Do you think that the World Championship should adapt its format in order to make the sport more attractive for mass-media and the public? (For example with a blitz game after each draw, or by forcing players to use a larger repertoire of openings)

Chess should be willing to experiment, and I’m in favor of a wide range of events, including rapid, blitz, and trying out balloted openings, where the openings are selected at random in advance. But we shouldn’t forget that classical chess has had tremendous successes, and should still be our centerpiece. Compare it to classical music. Justin Bieber is more popular at the moment, but people will always listen

to Bach, Mozart, and Laurent Menager!

 

Why is the business of chess under developpedcompared to other alternative sports like Poker or video games. How would you fix this?

I tried to do so more directly by running for FIDE president in 2014. My team and I wanted to establish a real professionalism of sponsorship and an emphasis on education. The only global chess entity, FIDE, and many national federations, are corrupt or incompetent. But let’s be clear, chess is not a simple card game like poker, where an amateur might win millions. Nor is it like League of Legends, with pretty graphics and team play. Anyone can learn and enjoy chess, but it takes a certain level of skill and dedication to appreciate elite play. Professional video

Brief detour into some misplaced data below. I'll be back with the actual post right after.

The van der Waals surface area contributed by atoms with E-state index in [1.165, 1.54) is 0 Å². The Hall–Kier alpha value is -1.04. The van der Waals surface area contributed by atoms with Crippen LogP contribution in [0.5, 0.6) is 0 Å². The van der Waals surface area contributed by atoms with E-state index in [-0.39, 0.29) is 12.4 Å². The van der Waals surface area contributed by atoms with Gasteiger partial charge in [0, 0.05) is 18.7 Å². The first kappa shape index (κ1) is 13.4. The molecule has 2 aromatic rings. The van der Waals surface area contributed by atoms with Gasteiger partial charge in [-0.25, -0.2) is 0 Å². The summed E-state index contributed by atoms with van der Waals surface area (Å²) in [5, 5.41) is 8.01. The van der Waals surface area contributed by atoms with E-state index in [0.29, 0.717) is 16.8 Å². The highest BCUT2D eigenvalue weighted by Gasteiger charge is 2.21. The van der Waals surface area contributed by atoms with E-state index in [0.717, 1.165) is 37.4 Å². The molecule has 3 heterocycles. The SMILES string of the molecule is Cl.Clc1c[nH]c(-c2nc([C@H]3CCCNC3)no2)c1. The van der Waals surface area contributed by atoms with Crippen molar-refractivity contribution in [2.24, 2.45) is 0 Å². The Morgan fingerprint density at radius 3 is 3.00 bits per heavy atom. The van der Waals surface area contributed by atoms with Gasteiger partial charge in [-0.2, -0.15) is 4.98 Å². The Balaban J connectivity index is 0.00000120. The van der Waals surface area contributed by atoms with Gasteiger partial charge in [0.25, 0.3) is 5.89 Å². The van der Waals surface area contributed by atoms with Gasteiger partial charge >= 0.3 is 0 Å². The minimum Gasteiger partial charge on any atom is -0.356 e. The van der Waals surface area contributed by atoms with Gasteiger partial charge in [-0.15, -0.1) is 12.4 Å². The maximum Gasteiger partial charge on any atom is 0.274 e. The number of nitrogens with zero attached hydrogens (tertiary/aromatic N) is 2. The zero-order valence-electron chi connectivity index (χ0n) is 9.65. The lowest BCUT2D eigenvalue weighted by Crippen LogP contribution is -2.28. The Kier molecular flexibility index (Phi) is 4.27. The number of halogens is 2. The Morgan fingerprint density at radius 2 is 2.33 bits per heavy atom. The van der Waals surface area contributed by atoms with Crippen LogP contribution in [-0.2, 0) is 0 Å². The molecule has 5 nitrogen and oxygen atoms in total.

commentary is helping break down those barriers.

 

Are chess and politics still closely linked? Why and with which effects on the game?

Today at the top level it’s almost as closely linked as during the Soviet days. But instead of promoting the game and its players as representatives of cultural success, today chess is used as a front for gangsters and others who don’t care about the game at all. These people scare away legitimate sponsors in the free world, which is why so many events have unknown and shady sponsors from the states. They

are moving money around, using the federation as a shield for Russian intelligence operations, and other things that will continue to come to light. FIFA got more attention because the numbers were much bigger, billions instead of millions.

 

You published this book a year ago. How is your vision evolving after the Brexit and the election of Trump?

Well, as people keep telling me in recent weeks, “Garry, you warned us!” With Brexit, and the scandals around Trump and Putin and Russian hacking in America, many of my dark visions are coming true. The anti-democratic forces of the world, led by Putin, are active and aggressive, and they are gaining strength, even in the most reliable places. The free

world is still refusing to defend itself. It’s an incredibly

dangerous time. When you don’t stand up to relatively minor things, you embolden the aggressors. Eventually they become too bold. This is the lesson of Winter Is Coming, and of history, that appeasement is far more dangerous in the long run than deterrence. We must stand up to the forces of chaos early and often, instead of waiting until they are even stronger.